train_images(target, "/home/awhaley/CLionProjects/CameraNM500/images/CarDownhill", CLASS_CAR_DOWNHILL); 

You could obviously build something more interactively and be adding new images at runtime and have the system learn them whilst you’re still classifying if you wish. This, I think, is the biggest strength of the NM500.

 

Putting it alltogether and conclusions

Here’s the final thing working :-

2020-08-06_14-17

 

Here’s some samplel log output :-

[0202] ( 7s): 3 - Car going uphill [ 0, 26, 102, 75,]
[0203] ( 3s): 3 - Car going uphill [ 0, 26, 103, 75,]
[0204] ( 0s): 2 - People [ 0, 27, 103, 75,]
[0205] ( 1s): 4 - Car going downhill [ 0, 27, 103, 76,]
[0206] ( 0s): 2 - People [ 0, 28, 103, 76,]
[0207] ( 8s): 4 - Car going downhill [ 0, 28, 103, 77,]
[0208] ( 20s): 2 - People [ 0, 29, 103, 77,]
[0209] ( 0s): 4 - Car going downhill [ 0, 29, 103, 78,]
[0210] ( 0s): 3 - Car going uphill [ 0, 29, 104, 78,]
[0211] ( 5s): 3 - Car going uphill [ 0, 29, 105, 78,]
[0212] ( 1s): 4 - Car going downhill [ 0, 29, 105, 79,]
[0213] ( 13s): 2 - People [ 0, 30, 105, 79,]
[0214] ( 4s): 3 - Car going uphill [ 0, 30, 106, 79,]
[0215] ( 14s): 3 - Car going uphill [ 0, 30, 107, 79,]
[0216] ( 23s): 4 - Car going downhill [ 0, 30, 107, 80,]
[0217] ( 18s): 4 - Car going downhill [ 0, 30, 107, 81,]
[0218] ( 20s): 3 - Car going uphill [ 0, 30, 108, 81,]
[0219] ( 9s): 4 - Car going downhill [ 0, 30, 108, 82,]
[0220] ( 11s): 3 - Car going uphill [ 0, 30, 109, 82,]
[0221] ( 0s): 2 - People [ 0, 31, 109, 82,]
[0222] ( 0s): 4 - Car going downhill [ 0, 31, 109, 83,]
[0223] ( 2s): 3 - Car going uphill [ 0, 31, 110, 83,]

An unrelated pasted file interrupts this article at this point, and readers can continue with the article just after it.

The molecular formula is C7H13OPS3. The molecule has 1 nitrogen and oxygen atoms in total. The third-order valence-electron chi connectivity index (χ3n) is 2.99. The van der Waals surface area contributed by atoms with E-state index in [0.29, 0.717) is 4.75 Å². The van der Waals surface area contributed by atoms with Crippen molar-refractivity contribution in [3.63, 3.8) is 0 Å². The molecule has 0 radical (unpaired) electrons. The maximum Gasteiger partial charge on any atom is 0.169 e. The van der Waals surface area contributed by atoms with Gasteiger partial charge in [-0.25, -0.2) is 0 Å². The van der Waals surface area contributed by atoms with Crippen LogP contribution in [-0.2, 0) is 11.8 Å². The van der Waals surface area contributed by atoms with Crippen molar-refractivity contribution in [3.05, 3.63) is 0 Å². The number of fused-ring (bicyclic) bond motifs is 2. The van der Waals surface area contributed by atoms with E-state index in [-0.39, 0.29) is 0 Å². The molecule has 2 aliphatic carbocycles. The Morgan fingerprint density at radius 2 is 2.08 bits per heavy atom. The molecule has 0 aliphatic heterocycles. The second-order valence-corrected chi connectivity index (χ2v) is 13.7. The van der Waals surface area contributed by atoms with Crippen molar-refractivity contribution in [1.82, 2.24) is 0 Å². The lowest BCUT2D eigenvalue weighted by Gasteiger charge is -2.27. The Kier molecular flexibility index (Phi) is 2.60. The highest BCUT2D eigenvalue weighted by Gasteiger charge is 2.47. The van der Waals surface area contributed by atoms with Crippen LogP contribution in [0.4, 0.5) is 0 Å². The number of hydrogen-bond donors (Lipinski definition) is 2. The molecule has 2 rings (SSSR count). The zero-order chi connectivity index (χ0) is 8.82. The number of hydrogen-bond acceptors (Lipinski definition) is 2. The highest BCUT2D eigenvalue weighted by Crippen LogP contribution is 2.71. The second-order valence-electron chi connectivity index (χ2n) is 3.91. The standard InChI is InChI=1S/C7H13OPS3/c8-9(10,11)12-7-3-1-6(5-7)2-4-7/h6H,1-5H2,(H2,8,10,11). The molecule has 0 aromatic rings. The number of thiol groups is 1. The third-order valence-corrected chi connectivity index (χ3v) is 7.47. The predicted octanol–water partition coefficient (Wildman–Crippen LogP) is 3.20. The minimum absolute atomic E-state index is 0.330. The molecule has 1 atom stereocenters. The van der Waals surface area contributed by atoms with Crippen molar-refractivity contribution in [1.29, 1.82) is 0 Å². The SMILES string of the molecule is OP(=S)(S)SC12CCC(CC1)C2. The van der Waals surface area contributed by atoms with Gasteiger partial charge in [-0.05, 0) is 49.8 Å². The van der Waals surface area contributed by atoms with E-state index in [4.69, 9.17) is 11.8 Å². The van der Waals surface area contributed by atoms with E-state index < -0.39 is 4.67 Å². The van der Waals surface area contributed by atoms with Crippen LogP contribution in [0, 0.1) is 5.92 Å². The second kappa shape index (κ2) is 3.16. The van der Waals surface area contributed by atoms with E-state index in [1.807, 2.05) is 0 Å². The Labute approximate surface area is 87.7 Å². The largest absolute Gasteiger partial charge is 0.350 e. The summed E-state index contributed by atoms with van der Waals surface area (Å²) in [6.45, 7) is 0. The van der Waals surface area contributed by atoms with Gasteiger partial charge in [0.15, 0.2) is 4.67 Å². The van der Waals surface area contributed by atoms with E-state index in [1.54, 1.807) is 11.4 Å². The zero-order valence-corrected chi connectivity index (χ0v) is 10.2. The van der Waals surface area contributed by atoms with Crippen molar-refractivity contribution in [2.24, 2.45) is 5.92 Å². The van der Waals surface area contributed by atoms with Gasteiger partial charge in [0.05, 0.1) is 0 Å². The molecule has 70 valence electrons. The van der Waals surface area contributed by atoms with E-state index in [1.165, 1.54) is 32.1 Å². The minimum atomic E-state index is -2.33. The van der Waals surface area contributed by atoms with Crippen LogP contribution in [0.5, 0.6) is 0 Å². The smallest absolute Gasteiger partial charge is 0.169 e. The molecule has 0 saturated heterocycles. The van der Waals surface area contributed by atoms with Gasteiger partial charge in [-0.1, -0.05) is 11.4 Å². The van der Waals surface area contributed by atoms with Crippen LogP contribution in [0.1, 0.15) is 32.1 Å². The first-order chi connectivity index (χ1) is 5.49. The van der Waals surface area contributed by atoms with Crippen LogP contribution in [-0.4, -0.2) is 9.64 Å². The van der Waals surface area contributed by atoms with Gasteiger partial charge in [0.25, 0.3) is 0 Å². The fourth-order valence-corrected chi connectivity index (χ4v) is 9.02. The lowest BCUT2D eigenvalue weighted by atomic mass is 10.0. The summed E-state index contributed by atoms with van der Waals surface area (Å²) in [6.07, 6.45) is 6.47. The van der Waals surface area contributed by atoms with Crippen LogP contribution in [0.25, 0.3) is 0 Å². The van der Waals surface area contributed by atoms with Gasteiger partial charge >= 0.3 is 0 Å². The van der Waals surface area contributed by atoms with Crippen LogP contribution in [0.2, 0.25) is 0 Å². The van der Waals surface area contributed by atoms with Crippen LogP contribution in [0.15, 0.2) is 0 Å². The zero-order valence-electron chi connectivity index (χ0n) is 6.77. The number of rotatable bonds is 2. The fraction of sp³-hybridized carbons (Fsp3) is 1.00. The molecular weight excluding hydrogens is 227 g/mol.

[0224] ( 0s): 2 - People [ 0, 32, 110, 83,]
[0225] ( 2s): 4 - Car going downhill [ 0, 32, 110, 84,]
[0226] ( 2s): 4 - Car going downhill [ 0, 32, 110, 85,]
[0227] ( 44s): 3 - Car going uphill [ 0, 32, 111, 85,]
[0228] ( 0s): 2 - People [ 0, 33, 111, 85,]
[0229] ( 5s): 3 - Car going uphill [ 0, 33, 112, 85,]
[0230] ( 2s): 4 - Car going downhill [ 0, 33, 112, 86,]
[0231] ( 2s): 3 - Car going uphill [ 0, 33, 113, 86,]

I currently have around 100 training images per class and I’d say it’s probably 95% accurate at classification. This has used 92 neurons out of my available 2,304 so there’s certainly lots of scope for improving the performance. The performance burden on the system seems negligable as I’m getting about 20fps with or without inference taking place and so most of the work is probably manipulating the images getting them into a useful format. This kind of highlights a big limitation with the hardware: the single layer and limited input and output vectors mean that quite a lot preprocessing will be required to get the image into a suitable state. Doing this kind of manipulation on an Arduino and RPi Zero is likely to be prohibitively expensive for real time image problems. So I think NM500 is a very nice concept but probably too limited for real world use. I guess we would really need much larger scale (neurons and input vector size) and more elaborate neuron types e.g. convolutional layers for image processing. I’m really looking forward to playing with future ‘neuromorphic’ hardware.

Here’s the code https://github.com/azw413/CameraNM500